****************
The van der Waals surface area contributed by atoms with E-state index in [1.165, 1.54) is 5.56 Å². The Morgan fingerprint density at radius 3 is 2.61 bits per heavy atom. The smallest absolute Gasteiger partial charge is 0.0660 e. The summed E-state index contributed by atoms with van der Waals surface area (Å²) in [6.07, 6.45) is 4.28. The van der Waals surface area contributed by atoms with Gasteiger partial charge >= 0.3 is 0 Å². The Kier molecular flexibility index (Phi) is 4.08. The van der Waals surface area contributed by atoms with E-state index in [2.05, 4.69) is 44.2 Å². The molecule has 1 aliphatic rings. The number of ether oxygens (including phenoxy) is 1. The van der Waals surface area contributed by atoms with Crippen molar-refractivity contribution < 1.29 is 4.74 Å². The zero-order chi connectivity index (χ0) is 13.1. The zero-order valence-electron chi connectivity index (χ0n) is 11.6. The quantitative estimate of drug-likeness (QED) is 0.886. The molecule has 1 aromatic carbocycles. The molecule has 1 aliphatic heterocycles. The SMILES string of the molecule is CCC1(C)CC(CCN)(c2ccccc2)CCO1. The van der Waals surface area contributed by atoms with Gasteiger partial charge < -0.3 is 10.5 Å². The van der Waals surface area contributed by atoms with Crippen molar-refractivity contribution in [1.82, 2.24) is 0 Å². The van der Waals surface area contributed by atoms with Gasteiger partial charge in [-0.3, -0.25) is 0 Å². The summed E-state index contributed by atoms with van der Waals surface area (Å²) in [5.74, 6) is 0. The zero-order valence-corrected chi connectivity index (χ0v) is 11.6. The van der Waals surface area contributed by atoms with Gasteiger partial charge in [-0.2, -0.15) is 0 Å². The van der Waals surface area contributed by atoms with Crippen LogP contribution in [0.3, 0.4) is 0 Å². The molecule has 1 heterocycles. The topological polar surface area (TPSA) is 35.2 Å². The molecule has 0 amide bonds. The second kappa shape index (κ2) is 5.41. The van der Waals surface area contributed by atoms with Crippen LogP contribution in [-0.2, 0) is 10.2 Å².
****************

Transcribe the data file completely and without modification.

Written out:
The van der Waals surface area contributed by atoms with E-state index in [1.165, 1.54) is 5.56 Å². The Morgan fingerprint density at radius 3 is 2.61 bits per heavy atom. The smallest absolute Gasteiger partial charge is 0.0660 e. The summed E-state index contributed by atoms with van der Waals surface area (Å²) in [6.07, 6.45) is 4.28. The van der Waals surface area contributed by atoms with Gasteiger partial charge >= 0.3 is 0 Å². The Kier molecular flexibility index (Phi) is 4.08. The van der Waals surface area contributed by atoms with E-state index in [2.05, 4.69) is 44.2 Å². The molecule has 1 aliphatic rings. The number of ether oxygens (including phenoxy) is 1. The van der Waals surface area contributed by atoms with Crippen molar-refractivity contribution < 1.29 is 4.74 Å². The zero-order chi connectivity index (χ0) is 13.1. The zero-order valence-electron chi connectivity index (χ0n) is 11.6. The quantitative estimate of drug-likeness (QED) is 0.886. The molecule has 1 aromatic carbocycles. The molecule has 1 aliphatic heterocycles. The SMILES string of the molecule is CCC1(C)CC(CCN)(c2ccccc2)CCO1. The van der Waals surface area contributed by atoms with Gasteiger partial charge < -0.3 is 10.5 Å². The van der Waals surface area contributed by atoms with Crippen molar-refractivity contribution in [1.82, 2.24) is 0 Å². The van der Waals surface area contributed by atoms with Gasteiger partial charge in [-0.3, -0.25) is 0 Å². The summed E-state index contributed by atoms with van der Waals surface area (Å²) in [5.74, 6) is 0. The zero-order valence-corrected chi connectivity index (χ0v) is 11.6. The van der Waals surface area contributed by atoms with Gasteiger partial charge in [-0.2, -0.15) is 0 Å². The van der Waals surface area contributed by atoms with Crippen LogP contribution in [0.3, 0.4) is 0 Å². The molecule has 1 heterocycles. The topological polar surface area (TPSA) is 35.2 Å². The molecule has 0 amide bonds. The second kappa shape index (κ2) is 5.41. The van der Waals surface area contributed by atoms with Crippen LogP contribution in [-0.2, 0) is 10.2 Å².